Junior Cert Irish: Social media references not a hit with everyone
EXAMINERS had hoped to engage pupils with references to Twitter, YouTube and social networking – however, it might have been a stretch too far.
Even some teachers were left scratching their heads as to what the word "lionru" – "networking" – meant in the second reading comprehension about Twitter in the higher-level Paper 1.
Robbie Cronin, Irish teacher at Marian College, Ballsbridge, Dublin, said a glossary of the more difficult words should have been included as has happened in previous years.
"I'm in my 50s and I still had to look up the focal.ie dictionary for that word," he admitted.
"The idea behind it is they're trying to talk to the pupils in their own language, which is quite good, but maybe they're too modern for the teacher."
Seamus O Fearraigh, a teacher at Gairmscoil Cu Uladh in Lifford, Co Donegal, said the inclusion of "fiosrach" – "inquisitive" – in the story-writing section may have baffled some, although other options such as writing about your last birthday and debating the merits of life in the country versus the city were more manageable.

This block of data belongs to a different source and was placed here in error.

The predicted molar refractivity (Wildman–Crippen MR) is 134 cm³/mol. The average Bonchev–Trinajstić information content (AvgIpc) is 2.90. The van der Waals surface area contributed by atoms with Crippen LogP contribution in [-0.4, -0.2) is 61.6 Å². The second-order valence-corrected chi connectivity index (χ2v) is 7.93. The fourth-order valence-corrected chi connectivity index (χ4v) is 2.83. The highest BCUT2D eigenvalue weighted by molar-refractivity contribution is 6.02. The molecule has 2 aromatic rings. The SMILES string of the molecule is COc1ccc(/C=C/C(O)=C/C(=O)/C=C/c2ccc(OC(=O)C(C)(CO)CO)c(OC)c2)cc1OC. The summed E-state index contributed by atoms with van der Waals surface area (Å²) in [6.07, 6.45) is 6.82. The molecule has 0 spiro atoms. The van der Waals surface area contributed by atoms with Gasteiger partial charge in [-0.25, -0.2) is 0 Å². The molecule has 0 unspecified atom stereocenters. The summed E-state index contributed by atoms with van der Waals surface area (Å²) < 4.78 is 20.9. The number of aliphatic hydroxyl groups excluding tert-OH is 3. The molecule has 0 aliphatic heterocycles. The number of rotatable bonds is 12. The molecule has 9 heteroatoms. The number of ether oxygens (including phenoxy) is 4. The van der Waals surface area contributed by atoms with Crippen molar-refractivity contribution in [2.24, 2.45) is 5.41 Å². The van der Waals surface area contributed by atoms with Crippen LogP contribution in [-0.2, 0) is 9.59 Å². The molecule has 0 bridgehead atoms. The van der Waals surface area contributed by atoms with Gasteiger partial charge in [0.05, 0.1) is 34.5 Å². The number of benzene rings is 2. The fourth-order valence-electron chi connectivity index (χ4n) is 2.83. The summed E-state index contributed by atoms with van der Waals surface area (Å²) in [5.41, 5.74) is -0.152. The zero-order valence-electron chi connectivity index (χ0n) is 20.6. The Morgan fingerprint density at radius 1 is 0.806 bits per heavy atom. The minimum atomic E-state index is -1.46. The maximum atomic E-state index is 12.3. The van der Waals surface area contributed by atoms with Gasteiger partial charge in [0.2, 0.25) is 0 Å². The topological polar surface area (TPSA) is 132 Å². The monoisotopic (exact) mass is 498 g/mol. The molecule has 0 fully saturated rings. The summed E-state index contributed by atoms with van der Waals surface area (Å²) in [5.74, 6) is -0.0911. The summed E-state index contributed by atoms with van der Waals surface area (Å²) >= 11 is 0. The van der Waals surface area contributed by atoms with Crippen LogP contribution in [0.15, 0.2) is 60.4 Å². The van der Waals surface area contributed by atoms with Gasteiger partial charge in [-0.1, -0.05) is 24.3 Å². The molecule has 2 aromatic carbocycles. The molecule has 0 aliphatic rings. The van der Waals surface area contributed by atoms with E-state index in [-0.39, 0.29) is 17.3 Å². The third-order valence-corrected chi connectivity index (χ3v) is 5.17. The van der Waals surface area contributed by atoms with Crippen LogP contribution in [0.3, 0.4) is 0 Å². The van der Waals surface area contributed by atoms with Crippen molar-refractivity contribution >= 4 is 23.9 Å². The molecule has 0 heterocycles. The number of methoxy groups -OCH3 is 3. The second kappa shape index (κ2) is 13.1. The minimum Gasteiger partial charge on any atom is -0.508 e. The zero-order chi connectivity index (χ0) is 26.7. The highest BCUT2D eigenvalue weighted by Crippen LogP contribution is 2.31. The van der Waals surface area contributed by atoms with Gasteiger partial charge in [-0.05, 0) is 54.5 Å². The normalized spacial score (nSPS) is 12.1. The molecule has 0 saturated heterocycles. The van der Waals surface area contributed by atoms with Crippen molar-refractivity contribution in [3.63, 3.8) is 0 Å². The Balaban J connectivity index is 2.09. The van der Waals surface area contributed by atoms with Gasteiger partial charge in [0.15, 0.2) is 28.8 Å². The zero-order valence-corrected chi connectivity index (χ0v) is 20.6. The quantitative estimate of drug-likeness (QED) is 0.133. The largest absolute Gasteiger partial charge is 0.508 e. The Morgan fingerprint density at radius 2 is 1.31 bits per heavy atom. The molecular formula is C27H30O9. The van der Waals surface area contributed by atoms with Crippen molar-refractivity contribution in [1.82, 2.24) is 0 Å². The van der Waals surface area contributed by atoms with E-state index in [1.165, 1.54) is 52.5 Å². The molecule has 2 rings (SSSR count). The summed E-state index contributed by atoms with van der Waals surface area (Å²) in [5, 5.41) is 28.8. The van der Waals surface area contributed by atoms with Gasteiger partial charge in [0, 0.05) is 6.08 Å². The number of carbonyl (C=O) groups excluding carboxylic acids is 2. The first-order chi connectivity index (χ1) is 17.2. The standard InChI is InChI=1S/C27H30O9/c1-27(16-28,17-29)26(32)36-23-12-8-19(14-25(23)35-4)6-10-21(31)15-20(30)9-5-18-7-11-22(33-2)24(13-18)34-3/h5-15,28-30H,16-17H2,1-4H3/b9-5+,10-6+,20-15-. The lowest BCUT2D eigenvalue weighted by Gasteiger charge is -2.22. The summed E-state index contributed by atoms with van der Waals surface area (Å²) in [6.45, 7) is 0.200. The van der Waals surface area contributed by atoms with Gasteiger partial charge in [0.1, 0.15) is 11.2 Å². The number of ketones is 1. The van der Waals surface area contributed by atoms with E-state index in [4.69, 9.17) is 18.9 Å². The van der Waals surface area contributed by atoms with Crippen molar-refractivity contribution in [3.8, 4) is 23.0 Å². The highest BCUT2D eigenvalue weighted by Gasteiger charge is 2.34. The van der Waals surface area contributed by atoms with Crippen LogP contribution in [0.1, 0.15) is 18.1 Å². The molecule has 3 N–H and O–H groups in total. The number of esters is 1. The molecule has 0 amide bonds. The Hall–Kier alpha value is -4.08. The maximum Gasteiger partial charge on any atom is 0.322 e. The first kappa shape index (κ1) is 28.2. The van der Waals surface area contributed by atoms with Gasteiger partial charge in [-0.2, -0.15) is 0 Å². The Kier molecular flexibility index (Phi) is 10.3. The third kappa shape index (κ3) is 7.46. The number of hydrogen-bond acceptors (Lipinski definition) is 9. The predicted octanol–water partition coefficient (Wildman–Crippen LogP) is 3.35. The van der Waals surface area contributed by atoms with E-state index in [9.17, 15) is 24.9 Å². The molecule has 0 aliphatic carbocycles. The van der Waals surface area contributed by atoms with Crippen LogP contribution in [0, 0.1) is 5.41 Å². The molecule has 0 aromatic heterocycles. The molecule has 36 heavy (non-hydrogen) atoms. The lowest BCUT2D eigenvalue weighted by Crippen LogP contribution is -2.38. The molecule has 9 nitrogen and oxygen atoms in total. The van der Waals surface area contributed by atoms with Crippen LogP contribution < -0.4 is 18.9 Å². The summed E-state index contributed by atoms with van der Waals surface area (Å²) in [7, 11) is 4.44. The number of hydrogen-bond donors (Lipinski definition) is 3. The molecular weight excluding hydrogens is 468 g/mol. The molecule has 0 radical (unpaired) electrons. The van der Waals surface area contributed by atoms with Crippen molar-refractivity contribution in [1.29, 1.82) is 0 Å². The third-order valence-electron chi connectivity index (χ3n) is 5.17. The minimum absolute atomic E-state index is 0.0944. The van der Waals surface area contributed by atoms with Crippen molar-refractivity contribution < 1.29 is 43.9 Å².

"Overall it was fair, but pupils might find a few words difficult, or the context of the words," he said.
The higher-level Paper 2, which can throw up a few problems, was generally well received, with the unseen prose and poetry sections described as "challenging without being too difficult".
"The unseen poems were easier to understand and less incomprehensible than usual," remarked Mr Cronin.
However, Mr O Fearraigh wondered whether a second paper – which only accounted for 90 marks compared with 150 for Paper 1 – was necessary at all and speculated that in the era of cutbacks the Department of Education might look at this down the line.
At ordinary level, pupils enjoyed topical content, with pieces on Michelle Obama and Henry Shefflin.
However, at 20 pages long, Mr O Fearraigh said some candidates might have found it "a wee bit daunting" for this level.
He said the first section of the reading comprehension, where pupils matched sentences with pictures, was a good introduction.